I was 14 when I first started wearing makeup. It was a big deal. My friends and I would gather at one of our houses to put on makeup and get dressed before our night out – it was our girly thing to do. It was like we were helping groom each other to be women. This ritual continued until I was in my 20’s.
During the 15 years that I wore makeup, there was only a short phase where I put on really heavy makeup, which in my definition means concealer, foundation, powder, highlighter and the rest of it of course.
That was when I was 16-17 and used to go clubbing in Bangsar regularly. Looking back, I realise that my self-esteem was especially low in those years. One of the main reasons being the acne marks on my face and the eczema scars on my arms and legs.
Wearing makeup made me feel more confident about the way I looked and it felt good. Concealer and foundation were like god to me, they gave me salvation and saved me the embarrassment of having to expose my skin which I thought was hideous. I would also wear long sleeves and long pants to hide the skin on my arms and legs.
Covering up my skin with makeup and clothes was far from the perfect solution though. Malaysia happens to be a really hot and humid country, and when you’re dancing in a crowded club, it’s hotter than hell, especially when your skin is all covered up. This is when your face starts melting and you look at yourself in the mirror and think “this whole looking good thing isn’t very practical for me.”
I’m not the most patient person and so it was painstakingly tedious covering up every spot with concealer and blending it properly with the foundation. Dressing up just took way too much effort and time – it was tiresome.
What’s worse was that I felt ugly and like I was lacking in confidence when I didn’t have makeup on. This was when I started to realise that wearing makeup actually made me feel worse about the way I looked. Wearing makeup gave me the opportunity to hide my flaws and to accentuate my features, but ultimately it also made me feel bad about the way I really looked like without any makeup on.
I wanted to feel confident without having to wear makeup, so little by little I started wearing less and less makeup. By the time I was 28, I had completely stopped wearing any makeup. I remember being “forced” to put on makeup a year later (as I was the bridesmaid at my cousin’s wedding) and hating the way my face looked like with makeup. This radical transformation of my perception of myself and my beauty ideals was very liberating and empowering.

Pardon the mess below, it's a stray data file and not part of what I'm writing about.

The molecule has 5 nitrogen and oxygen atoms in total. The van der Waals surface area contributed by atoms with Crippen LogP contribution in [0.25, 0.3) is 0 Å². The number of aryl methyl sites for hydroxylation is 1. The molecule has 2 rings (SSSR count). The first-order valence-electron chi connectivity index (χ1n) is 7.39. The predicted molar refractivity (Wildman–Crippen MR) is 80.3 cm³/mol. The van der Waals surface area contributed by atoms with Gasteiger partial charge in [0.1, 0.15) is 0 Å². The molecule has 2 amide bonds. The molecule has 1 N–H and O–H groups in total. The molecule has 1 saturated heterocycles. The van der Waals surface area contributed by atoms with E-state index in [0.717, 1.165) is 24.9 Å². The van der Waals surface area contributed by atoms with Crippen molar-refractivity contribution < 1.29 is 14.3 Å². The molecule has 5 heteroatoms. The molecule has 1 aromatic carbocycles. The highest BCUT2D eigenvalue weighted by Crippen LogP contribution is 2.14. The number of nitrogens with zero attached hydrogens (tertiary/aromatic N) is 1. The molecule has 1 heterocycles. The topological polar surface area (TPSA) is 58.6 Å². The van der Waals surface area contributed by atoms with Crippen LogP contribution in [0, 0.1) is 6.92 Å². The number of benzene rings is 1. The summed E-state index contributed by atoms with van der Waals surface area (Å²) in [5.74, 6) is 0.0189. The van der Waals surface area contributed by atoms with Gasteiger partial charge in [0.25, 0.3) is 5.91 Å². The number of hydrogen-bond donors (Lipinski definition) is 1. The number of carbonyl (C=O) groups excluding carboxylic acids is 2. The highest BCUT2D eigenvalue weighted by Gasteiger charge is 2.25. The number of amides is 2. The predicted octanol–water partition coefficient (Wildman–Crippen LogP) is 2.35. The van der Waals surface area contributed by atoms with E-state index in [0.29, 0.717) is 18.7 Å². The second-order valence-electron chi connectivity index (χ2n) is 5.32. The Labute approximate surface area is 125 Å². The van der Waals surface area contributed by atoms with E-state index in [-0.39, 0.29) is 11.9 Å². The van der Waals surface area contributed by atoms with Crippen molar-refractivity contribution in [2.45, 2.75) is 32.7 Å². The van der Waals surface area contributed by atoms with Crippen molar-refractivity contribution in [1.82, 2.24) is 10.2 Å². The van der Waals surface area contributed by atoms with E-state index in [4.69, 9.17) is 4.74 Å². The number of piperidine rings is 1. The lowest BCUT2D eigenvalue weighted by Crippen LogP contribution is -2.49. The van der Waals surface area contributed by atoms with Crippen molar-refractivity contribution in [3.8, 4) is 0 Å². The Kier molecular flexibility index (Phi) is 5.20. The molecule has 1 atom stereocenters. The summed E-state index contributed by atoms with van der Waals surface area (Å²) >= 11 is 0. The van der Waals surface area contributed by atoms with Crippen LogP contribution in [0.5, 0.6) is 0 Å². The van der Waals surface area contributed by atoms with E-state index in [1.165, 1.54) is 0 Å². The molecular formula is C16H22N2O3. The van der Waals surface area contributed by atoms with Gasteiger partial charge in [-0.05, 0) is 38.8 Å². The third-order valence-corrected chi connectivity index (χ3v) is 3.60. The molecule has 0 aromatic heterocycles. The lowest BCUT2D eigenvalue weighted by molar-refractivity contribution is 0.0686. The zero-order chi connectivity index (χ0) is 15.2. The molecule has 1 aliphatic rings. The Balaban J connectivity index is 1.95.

I learned that the beauty industry makes us feel inadequate and insecure to sell us things we don’t need, but we can decide not to buy into these fake ideas which are damaging to our self-esteem. My eyelashes look fine without mascara and my lips are kissable without lipstick. I don’t need to paint myself to look better – I am just fine the way I am.
Refusing to conform to mainstream standards of beauty such as makeup may seem like a small act of rebellion, but the impact it has had on my life has been big enough – it built up my resilience which has in turn helped me to overcome many other more challenging obstacles in life.
Here are some of the other more simple reasons why not wearing makeup made me feel better…
Dating becomes less stressful
Dressing up for dates can be fun, but it can also be nerve-wrecking. Some of the nail-biting questions that used to run through my head while putting on makeup before a first date was “what if he doesn’t like me anymore when the makeup eventually comes off?”
It took me some time to realise that if I go on a date without wearing makeup and he likes the way I look, I have one less thing to worry about.
Life becomes more simple, carefree and fun
It was liberating feeling like I could face the world with confidence without having to wear makeup. Dressing up took less time and life became generally more carefree. I also saved a lot of money when I stopped buying cosmetics, which I used to have fun instead, and that made me feel much better than a face full of makeup.
Loving yourself becomes easier
Loving yourself for who you truly are can be challenging, especially in a world where there’s so much pressure on women to look beautiful. Not wearing makeup has brought me one step closer to loving myself more and being kinder to myself and others.
It takes time to ween yourself off makeup, just like any other habit, it doesn’t change overnight. Currently, it’s been about 6 years since I stopped wearing makeup. I still go through bouts of self-loathing, so it’s probably highly unlikely that you’re going to suddenly be completely confident in your own skin, but it might bring you one step closer.
For more articles on like this, read 5 Ways to Overcome Shyness, and also Forget Perfection, Live a Purposeful Life Instead. Here’s How to Start.